NJ education commissioner backs out of on-air PARCC forum
New Jersey 101.5 is planning a special PARCC discussion this Thursday night at 7, as part of our Town Hall Series. New Jersey Education Commissioner David Hespe had agreed to be in our studio to take calls from listeners but, over the weekend, reneged on his promise.
In the interest of fairness, New Jersey 101.5 had invited all stakeholders, including the president of the New Jersey Education Association, to present their perspectives on PARCC. However, a spokesperson for the education department now says Commissioner Hespe decided that a point/counterpoint debate on the PARCC test would be "inappropriate" and, therefore, would not agree to participate on-air unless he is the only participant.
The Thursday forum comes as the growing controversy over testing in public schools is drawing attention from New Jersey legislators. One state lawmaker thinks kids here are being over-tested and he wants to put an end to it.
Assemblyman Dave Rible (R-Wall) is pushing a measure that would require school districts to get prior approval from the state's education commissioner for any standardized tests that are not required by state or federal law.
His bill would not prohibit students from taking the Partnership for Assessment of Readiness for College and Careers (PARCC) assessments, which is required by law and will be given to all students in grades three through 11 in March and again in May.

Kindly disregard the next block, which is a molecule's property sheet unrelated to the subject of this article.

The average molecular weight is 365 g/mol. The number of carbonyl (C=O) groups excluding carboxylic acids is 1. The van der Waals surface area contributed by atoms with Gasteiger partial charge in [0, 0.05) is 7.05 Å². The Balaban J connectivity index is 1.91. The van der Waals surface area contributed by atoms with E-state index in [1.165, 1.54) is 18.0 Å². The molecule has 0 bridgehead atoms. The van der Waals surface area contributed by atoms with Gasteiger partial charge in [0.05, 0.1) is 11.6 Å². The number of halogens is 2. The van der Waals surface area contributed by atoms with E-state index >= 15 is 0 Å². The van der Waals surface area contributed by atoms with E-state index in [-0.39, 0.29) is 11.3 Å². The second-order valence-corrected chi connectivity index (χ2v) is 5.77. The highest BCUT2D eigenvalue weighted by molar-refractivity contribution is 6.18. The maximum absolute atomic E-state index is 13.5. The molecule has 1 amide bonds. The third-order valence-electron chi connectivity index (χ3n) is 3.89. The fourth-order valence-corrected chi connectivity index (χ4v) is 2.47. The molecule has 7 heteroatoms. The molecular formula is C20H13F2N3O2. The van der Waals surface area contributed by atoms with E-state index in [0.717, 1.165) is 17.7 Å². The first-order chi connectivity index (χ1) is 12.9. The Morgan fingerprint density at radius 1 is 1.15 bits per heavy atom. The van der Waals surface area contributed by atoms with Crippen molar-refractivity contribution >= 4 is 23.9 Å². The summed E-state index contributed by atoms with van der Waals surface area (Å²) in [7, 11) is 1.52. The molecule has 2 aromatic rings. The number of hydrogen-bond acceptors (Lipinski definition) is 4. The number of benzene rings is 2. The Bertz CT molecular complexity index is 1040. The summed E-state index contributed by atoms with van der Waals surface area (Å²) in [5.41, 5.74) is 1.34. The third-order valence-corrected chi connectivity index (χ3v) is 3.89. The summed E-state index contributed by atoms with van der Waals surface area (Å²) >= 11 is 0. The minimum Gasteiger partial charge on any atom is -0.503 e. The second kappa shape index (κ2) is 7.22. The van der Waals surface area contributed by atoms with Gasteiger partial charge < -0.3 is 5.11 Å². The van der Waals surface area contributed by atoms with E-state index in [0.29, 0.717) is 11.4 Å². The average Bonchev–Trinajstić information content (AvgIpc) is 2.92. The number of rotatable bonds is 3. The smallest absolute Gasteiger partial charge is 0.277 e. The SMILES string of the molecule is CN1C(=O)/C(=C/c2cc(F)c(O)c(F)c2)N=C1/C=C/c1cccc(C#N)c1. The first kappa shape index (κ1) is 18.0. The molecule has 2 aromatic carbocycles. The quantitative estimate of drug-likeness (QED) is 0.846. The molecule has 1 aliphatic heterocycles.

"If we're going to have our PARCC, that's hopefully going to be eliminating all of the other standardized and benchmark testing throughout the year that bogs our children down. My bill is going to eliminate the standardized testing and just bring us to the one test a year which is the PARCC," Rible said.
Students, parents and even teachers have been voicing their concerns for months that valuable classroom time is being diverted to prepare for the PARCC. In addition, many kids have complained that they are stressed out by having to take the test twice.
Under Rible's legislation, a board of education would be able to apply to the commissioner of education to give additional assessments, but it must be demonstrated that the extra tests would provide information that cannot be obtained from the available assessments, and that they would help with student achievement.
"My bill hopefully gets them (students) more time in a classroom rather than teaching to a test. PARCC will be the ultimate benchmark of how the children did throughout the year, but at the end of the day my concern is that our children are getting overburdened by testing throughout the state," Rible said.
On Jan. 26, 27 and 28, the Study Commission on the Use of Student Assessments in New Jersey will hold public hearings on the quality and effectiveness of K-12 student assessments administered in New Jersey. The panel is also tasked with making recommendations regarding PARCC and the Common Core State Standards.
The public hearings are scheduled for:
- Tuesday, Jan. 27, 2015 at 10 a.m. in Civic Hall 105, Connector Building, Camden County College, 200 College Dr., Blackwood, NJ 08012-0200.
- Wednesday, Jan. 28, 2015 at 4 p.m. in the Franklin Williams Middle School (MS #7) Auditorium, 222 Laidlaw Ave., Jersey City, NJ 07306.
- Thursday, Jan. 29, 2015 at 6 p.m. in the Jackson Liberty High School Auditorium, 125 N. Hope Chapel Road, Jackson, NJ 08527.
Additional information about the study commission and the public testimony sessions can be found at www.state.nj.us/education/studycommission.